However, King does have some sort of point here. That is, if the ONLY form of stimulus effected is “merge stimulus”, then that by definition rules out having monetary policy act independently of fiscal policy. And contrary to King’s suggestions, there are some very good arguments for abandoning interest rate adjustments. See this submission to the Vickers commission.
However, one COULD HAVE a system in which the BASIC regulatory tool was having gcbm creating (destroying) money and spending (withdrawing) it as required, with interest rate adjustments playing only a backup role.
But a CB does not need a stock of government debt in order to adjust interest rates.
If a CB has no stock of government debt at all, and for example wants to raise interest rates, it can simply announce that it is willing to borrow at above the going rate of interest. Of course a CB may not be able to do the latter under the rules that currently govern CBs in some countries. But that is irrelevant: those rules or laws can easily be changed. That is just a legal or technical point.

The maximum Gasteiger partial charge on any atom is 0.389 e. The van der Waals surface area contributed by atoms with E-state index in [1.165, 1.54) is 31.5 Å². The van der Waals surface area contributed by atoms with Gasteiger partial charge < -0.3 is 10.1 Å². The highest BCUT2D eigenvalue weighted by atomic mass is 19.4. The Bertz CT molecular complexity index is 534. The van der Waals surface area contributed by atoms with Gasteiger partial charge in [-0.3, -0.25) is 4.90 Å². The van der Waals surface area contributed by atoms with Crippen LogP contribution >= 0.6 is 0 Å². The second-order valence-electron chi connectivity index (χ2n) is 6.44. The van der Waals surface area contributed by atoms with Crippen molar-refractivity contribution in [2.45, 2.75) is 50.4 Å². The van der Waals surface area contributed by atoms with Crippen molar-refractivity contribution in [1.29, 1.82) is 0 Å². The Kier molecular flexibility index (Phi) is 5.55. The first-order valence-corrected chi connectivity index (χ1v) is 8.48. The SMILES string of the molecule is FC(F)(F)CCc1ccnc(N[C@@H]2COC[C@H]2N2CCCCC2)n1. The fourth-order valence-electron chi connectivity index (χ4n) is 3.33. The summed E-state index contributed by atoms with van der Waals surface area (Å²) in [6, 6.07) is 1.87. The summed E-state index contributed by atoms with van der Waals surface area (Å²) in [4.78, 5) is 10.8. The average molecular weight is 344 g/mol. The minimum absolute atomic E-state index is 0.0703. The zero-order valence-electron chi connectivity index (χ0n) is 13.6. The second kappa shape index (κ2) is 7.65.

As to where a CB gets the money from to pay interest on the debt it has incurred, it wouldn’t need to find the money for a year (assuming interest is paid annually). And that ought to give enough time for the MPC type committee and government to raise taxes so as to fund the interest.
Contrary to Mervyn King’s suggestions, merging monetary and fiscal policy needn’t reduce politicians’ or the electorate’s freedom to take strictly political decisions. Second, it needn’t involve politicians getting near the printing press. Third, merging monetary and fiscal stimulus would not be any more difficult to reverse than monetary or fiscal measures alone. Fourth, an absence of government debt in the hands of a central bank does not stop a central bank withdrawing money from an overheating economy.